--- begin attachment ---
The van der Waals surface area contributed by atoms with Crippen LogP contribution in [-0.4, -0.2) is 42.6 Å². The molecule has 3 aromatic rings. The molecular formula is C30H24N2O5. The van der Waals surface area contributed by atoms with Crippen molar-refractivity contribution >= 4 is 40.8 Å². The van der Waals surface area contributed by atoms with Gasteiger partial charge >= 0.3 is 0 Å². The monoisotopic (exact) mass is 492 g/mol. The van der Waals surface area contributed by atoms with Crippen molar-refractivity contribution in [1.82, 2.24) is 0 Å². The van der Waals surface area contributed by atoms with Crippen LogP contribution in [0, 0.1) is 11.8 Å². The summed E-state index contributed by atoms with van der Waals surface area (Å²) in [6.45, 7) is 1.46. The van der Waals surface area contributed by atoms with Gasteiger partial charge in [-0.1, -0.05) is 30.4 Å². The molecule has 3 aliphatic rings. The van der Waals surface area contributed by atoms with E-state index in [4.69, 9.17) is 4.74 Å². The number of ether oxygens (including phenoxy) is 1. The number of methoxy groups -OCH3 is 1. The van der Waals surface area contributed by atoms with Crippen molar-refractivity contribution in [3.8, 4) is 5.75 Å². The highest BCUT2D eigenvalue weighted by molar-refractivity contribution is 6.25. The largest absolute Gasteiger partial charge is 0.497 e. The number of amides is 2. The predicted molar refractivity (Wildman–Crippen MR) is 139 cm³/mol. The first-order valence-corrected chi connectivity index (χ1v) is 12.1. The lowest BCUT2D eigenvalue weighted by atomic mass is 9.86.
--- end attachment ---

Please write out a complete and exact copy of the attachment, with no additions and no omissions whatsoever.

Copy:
The van der Waals surface area contributed by atoms with Crippen LogP contribution in [-0.4, -0.2) is 42.6 Å². The molecule has 3 aromatic rings. The molecular formula is C30H24N2O5. The van der Waals surface area contributed by atoms with Crippen molar-refractivity contribution >= 4 is 40.8 Å². The van der Waals surface area contributed by atoms with Gasteiger partial charge >= 0.3 is 0 Å². The monoisotopic (exact) mass is 492 g/mol. The van der Waals surface area contributed by atoms with Crippen molar-refractivity contribution in [1.82, 2.24) is 0 Å². The van der Waals surface area contributed by atoms with Crippen LogP contribution in [0, 0.1) is 11.8 Å². The summed E-state index contributed by atoms with van der Waals surface area (Å²) in [6.45, 7) is 1.46. The van der Waals surface area contributed by atoms with Gasteiger partial charge in [-0.1, -0.05) is 30.4 Å². The molecule has 3 aliphatic rings. The van der Waals surface area contributed by atoms with E-state index in [4.69, 9.17) is 4.74 Å². The number of ether oxygens (including phenoxy) is 1. The number of methoxy groups -OCH3 is 1. The van der Waals surface area contributed by atoms with Crippen molar-refractivity contribution in [3.8, 4) is 5.75 Å². The highest BCUT2D eigenvalue weighted by molar-refractivity contribution is 6.25. The largest absolute Gasteiger partial charge is 0.497 e. The number of amides is 2. The predicted molar refractivity (Wildman–Crippen MR) is 139 cm³/mol. The first-order valence-corrected chi connectivity index (χ1v) is 12.1. The lowest BCUT2D eigenvalue weighted by atomic mass is 9.86.